Hilton in Chicago’s Loop scores landmark tax incentive

Chicago & North Western Railway’s 14-story office building was built in 1905

229 West Jackson Boulevard (Google Maps, iStock/Photo Illustration by Steven Dilakian for The Real Deal)
229 West Jackson Boulevard (Google Maps, iStock/Photo Illustration by Steven Dilakian for The Real Deal)

A dual-flag Hilton hotel in Chicago’s Central Loop just earned final certification for tax incentives from the Commission on Chicago Landmarks.

The 14-story Chicago & North Western Railway Office Building at 226 West Jackson Boulevard was granted a Class L Property Tax incentive that will provide it with tax breaks for the next 12 years, Chicago YIMBY reported.

Built in 1905, the Classical Revival-style building was designed by local architects Frost & Granger, who also designed multiple stations for the train line the building is named for. The rail company, which occupied the building until 1929, operated more than 10,000 miles of track across seven states at its peak.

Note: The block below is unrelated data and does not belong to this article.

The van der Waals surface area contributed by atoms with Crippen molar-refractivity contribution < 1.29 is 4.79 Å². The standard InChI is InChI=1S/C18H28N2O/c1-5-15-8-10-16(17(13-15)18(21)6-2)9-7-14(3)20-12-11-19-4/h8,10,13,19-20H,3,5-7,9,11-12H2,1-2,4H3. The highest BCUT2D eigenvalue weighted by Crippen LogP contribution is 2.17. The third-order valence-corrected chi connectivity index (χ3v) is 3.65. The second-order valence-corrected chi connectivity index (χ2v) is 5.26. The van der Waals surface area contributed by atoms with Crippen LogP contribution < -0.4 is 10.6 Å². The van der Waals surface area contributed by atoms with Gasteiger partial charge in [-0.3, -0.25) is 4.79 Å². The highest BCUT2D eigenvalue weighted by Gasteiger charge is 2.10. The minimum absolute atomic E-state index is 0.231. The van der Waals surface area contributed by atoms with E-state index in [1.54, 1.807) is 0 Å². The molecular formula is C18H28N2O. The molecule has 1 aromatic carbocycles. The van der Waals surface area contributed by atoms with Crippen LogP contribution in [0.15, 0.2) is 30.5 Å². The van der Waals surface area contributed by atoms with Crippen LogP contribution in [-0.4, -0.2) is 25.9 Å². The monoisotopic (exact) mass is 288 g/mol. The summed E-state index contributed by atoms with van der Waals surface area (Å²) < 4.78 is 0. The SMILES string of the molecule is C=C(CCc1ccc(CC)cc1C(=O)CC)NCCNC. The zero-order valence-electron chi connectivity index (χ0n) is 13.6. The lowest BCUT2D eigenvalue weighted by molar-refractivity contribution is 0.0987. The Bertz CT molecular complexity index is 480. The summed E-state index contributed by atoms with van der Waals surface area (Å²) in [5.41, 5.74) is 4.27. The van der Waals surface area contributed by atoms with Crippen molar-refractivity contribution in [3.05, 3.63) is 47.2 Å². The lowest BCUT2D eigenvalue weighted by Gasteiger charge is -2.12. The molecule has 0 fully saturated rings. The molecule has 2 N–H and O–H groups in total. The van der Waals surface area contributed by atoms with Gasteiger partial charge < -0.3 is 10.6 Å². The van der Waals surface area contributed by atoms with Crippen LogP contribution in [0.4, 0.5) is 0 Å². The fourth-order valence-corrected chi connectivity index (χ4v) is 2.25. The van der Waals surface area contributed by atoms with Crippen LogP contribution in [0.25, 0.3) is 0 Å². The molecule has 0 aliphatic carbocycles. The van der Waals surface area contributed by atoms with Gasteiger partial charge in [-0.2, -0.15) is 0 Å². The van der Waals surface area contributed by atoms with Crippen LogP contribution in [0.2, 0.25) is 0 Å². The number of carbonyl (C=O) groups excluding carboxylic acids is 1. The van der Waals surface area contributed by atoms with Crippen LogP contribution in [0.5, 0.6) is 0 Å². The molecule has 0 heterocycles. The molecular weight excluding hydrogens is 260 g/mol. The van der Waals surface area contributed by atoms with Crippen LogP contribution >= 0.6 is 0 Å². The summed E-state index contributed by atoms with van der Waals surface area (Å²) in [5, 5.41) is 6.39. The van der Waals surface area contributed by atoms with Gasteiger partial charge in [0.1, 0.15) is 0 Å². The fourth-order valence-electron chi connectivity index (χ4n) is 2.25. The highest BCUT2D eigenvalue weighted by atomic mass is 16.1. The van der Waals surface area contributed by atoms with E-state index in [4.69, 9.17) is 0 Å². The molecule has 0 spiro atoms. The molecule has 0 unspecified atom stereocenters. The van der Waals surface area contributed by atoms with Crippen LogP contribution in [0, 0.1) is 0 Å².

At the end of 2019, Phoenix Development Partners landed a $90.5 million construction loan for the hotel redevelopment project, and raised nearly $10 million in additional funding through crowdfunding portal CrowdStreet.

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After an extensive rehabilitation, the historic building, which had served as the headquarters for the City Colleges of Chicago, reopened as a 135-key Hilton Garden Inn and 215-key Canopy by Hilton hotel. The rehabilitation of the building utilized the existing facade and restored most of the exterior design elements. Additional features of the hotel include multiple food and beverage outlets and a conference room, as well as a small rooftop area for guests.

The approved tax incentive will reduce the property taxes on the building by 10 percent in the first 10 years, 15 percent in year 11 and 20 percent in year 12. The tax rates will return to normal after 13 years.

The landmark tax incentive successfully led to the redevelopment and preservation of the historic building after another developer tried and failed to convert the building into a residential project in 2018.

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[CYIMBY] — Victoria Pruitt